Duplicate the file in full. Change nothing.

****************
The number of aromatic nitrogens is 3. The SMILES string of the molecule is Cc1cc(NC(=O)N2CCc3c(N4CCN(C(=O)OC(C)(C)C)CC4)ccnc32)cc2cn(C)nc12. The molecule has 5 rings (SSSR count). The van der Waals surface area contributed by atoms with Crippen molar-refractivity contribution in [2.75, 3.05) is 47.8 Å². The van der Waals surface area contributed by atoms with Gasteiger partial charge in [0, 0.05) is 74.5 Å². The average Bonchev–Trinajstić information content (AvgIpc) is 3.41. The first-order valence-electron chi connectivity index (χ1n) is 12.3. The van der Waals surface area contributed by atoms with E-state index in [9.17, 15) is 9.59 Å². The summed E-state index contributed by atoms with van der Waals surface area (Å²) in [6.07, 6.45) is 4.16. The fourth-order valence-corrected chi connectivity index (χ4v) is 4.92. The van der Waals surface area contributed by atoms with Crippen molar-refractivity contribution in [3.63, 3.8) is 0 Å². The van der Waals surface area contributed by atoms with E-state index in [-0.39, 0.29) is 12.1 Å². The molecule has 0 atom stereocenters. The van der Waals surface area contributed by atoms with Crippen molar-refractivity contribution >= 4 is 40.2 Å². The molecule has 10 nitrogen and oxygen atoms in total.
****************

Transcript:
The number of aromatic nitrogens is 3. The SMILES string of the molecule is Cc1cc(NC(=O)N2CCc3c(N4CCN(C(=O)OC(C)(C)C)CC4)ccnc32)cc2cn(C)nc12. The molecule has 5 rings (SSSR count). The van der Waals surface area contributed by atoms with Crippen molar-refractivity contribution in [2.75, 3.05) is 47.8 Å². The van der Waals surface area contributed by atoms with Gasteiger partial charge in [0, 0.05) is 74.5 Å². The average Bonchev–Trinajstić information content (AvgIpc) is 3.41. The first-order valence-electron chi connectivity index (χ1n) is 12.3. The van der Waals surface area contributed by atoms with E-state index in [9.17, 15) is 9.59 Å². The summed E-state index contributed by atoms with van der Waals surface area (Å²) in [6.07, 6.45) is 4.16. The fourth-order valence-corrected chi connectivity index (χ4v) is 4.92. The van der Waals surface area contributed by atoms with Crippen molar-refractivity contribution in [3.63, 3.8) is 0 Å². The van der Waals surface area contributed by atoms with E-state index in [-0.39, 0.29) is 12.1 Å². The molecule has 0 atom stereocenters. The van der Waals surface area contributed by atoms with Crippen molar-refractivity contribution >= 4 is 40.2 Å². The molecule has 10 nitrogen and oxygen atoms in total.